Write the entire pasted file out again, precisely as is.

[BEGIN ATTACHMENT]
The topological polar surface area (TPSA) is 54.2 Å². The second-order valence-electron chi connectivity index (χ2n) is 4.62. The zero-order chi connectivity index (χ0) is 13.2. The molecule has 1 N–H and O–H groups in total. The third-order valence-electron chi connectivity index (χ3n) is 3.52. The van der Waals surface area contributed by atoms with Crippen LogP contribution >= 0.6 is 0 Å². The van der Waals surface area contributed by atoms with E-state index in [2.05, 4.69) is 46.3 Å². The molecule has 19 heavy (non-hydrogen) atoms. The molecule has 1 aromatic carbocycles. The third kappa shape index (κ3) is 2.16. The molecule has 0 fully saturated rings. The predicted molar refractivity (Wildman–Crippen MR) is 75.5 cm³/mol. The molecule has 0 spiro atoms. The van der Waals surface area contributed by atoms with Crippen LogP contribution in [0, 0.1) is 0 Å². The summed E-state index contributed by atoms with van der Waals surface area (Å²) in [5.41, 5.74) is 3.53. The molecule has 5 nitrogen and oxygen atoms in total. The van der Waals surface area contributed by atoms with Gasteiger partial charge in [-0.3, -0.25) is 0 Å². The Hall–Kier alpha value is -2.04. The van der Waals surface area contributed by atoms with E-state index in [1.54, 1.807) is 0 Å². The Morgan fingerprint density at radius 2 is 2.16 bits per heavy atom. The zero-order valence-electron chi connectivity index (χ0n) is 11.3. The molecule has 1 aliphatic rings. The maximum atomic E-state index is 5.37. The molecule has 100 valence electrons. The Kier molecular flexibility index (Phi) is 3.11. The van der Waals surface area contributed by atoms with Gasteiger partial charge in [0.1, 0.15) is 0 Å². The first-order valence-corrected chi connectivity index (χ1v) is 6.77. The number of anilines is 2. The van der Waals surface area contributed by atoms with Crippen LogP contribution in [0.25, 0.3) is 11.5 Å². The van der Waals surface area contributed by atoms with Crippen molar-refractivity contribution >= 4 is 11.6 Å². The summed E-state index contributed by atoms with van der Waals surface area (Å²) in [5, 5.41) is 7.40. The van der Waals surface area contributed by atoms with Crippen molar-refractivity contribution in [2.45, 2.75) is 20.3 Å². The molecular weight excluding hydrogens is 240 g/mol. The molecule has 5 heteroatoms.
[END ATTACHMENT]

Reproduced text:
The topological polar surface area (TPSA) is 54.2 Å². The second-order valence-electron chi connectivity index (χ2n) is 4.62. The zero-order chi connectivity index (χ0) is 13.2. The molecule has 1 N–H and O–H groups in total. The third-order valence-electron chi connectivity index (χ3n) is 3.52. The van der Waals surface area contributed by atoms with Crippen LogP contribution >= 0.6 is 0 Å². The van der Waals surface area contributed by atoms with E-state index in [2.05, 4.69) is 46.3 Å². The molecule has 19 heavy (non-hydrogen) atoms. The molecule has 1 aromatic carbocycles. The third kappa shape index (κ3) is 2.16. The molecule has 0 fully saturated rings. The predicted molar refractivity (Wildman–Crippen MR) is 75.5 cm³/mol. The molecule has 0 spiro atoms. The van der Waals surface area contributed by atoms with Crippen LogP contribution in [0, 0.1) is 0 Å². The summed E-state index contributed by atoms with van der Waals surface area (Å²) in [5.41, 5.74) is 3.53. The molecule has 5 nitrogen and oxygen atoms in total. The van der Waals surface area contributed by atoms with Gasteiger partial charge in [-0.3, -0.25) is 0 Å². The Hall–Kier alpha value is -2.04. The van der Waals surface area contributed by atoms with E-state index in [1.54, 1.807) is 0 Å². The Morgan fingerprint density at radius 2 is 2.16 bits per heavy atom. The zero-order valence-electron chi connectivity index (χ0n) is 11.3. The molecule has 1 aliphatic rings. The maximum atomic E-state index is 5.37. The molecule has 100 valence electrons. The Kier molecular flexibility index (Phi) is 3.11. The van der Waals surface area contributed by atoms with Gasteiger partial charge in [0.1, 0.15) is 0 Å². The first-order valence-corrected chi connectivity index (χ1v) is 6.77. The number of anilines is 2. The van der Waals surface area contributed by atoms with Crippen LogP contribution in [0.25, 0.3) is 11.5 Å². The van der Waals surface area contributed by atoms with Crippen molar-refractivity contribution >= 4 is 11.6 Å². The summed E-state index contributed by atoms with van der Waals surface area (Å²) in [5, 5.41) is 7.40. The van der Waals surface area contributed by atoms with Crippen molar-refractivity contribution in [2.45, 2.75) is 20.3 Å². The molecular weight excluding hydrogens is 240 g/mol. The molecule has 5 heteroatoms.